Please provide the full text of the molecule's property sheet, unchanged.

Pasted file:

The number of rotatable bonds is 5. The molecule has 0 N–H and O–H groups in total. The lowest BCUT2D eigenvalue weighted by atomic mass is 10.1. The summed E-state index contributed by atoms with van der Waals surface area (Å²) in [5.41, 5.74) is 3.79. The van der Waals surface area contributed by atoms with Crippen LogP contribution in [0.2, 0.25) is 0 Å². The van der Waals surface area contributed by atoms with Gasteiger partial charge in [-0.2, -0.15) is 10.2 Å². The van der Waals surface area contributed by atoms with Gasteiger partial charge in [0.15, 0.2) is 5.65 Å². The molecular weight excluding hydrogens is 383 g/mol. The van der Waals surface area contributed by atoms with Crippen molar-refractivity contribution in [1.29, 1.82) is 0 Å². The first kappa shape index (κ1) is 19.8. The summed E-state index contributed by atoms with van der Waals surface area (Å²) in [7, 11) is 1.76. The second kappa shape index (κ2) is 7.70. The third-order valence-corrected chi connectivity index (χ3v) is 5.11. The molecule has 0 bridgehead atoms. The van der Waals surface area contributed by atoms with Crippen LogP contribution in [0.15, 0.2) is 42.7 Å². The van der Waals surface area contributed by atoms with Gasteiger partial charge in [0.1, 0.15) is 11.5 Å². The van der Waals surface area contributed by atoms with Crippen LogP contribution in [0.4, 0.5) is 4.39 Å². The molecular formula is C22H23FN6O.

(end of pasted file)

The number of rotatable bonds is 5. The molecule has 0 N–H and O–H groups in total. The lowest BCUT2D eigenvalue weighted by atomic mass is 10.1. The summed E-state index contributed by atoms with van der Waals surface area (Å²) in [5.41, 5.74) is 3.79. The van der Waals surface area contributed by atoms with Crippen LogP contribution in [0.2, 0.25) is 0 Å². The van der Waals surface area contributed by atoms with Gasteiger partial charge in [-0.2, -0.15) is 10.2 Å². The van der Waals surface area contributed by atoms with Gasteiger partial charge in [0.15, 0.2) is 5.65 Å². The molecular weight excluding hydrogens is 383 g/mol. The van der Waals surface area contributed by atoms with Crippen molar-refractivity contribution in [1.29, 1.82) is 0 Å². The first kappa shape index (κ1) is 19.8. The summed E-state index contributed by atoms with van der Waals surface area (Å²) in [7, 11) is 1.76. The second kappa shape index (κ2) is 7.70. The third-order valence-corrected chi connectivity index (χ3v) is 5.11. The molecule has 0 bridgehead atoms. The van der Waals surface area contributed by atoms with Crippen LogP contribution in [0.15, 0.2) is 42.7 Å². The van der Waals surface area contributed by atoms with Gasteiger partial charge in [0.1, 0.15) is 11.5 Å². The van der Waals surface area contributed by atoms with Crippen LogP contribution in [0.4, 0.5) is 4.39 Å². The molecular formula is C22H23FN6O.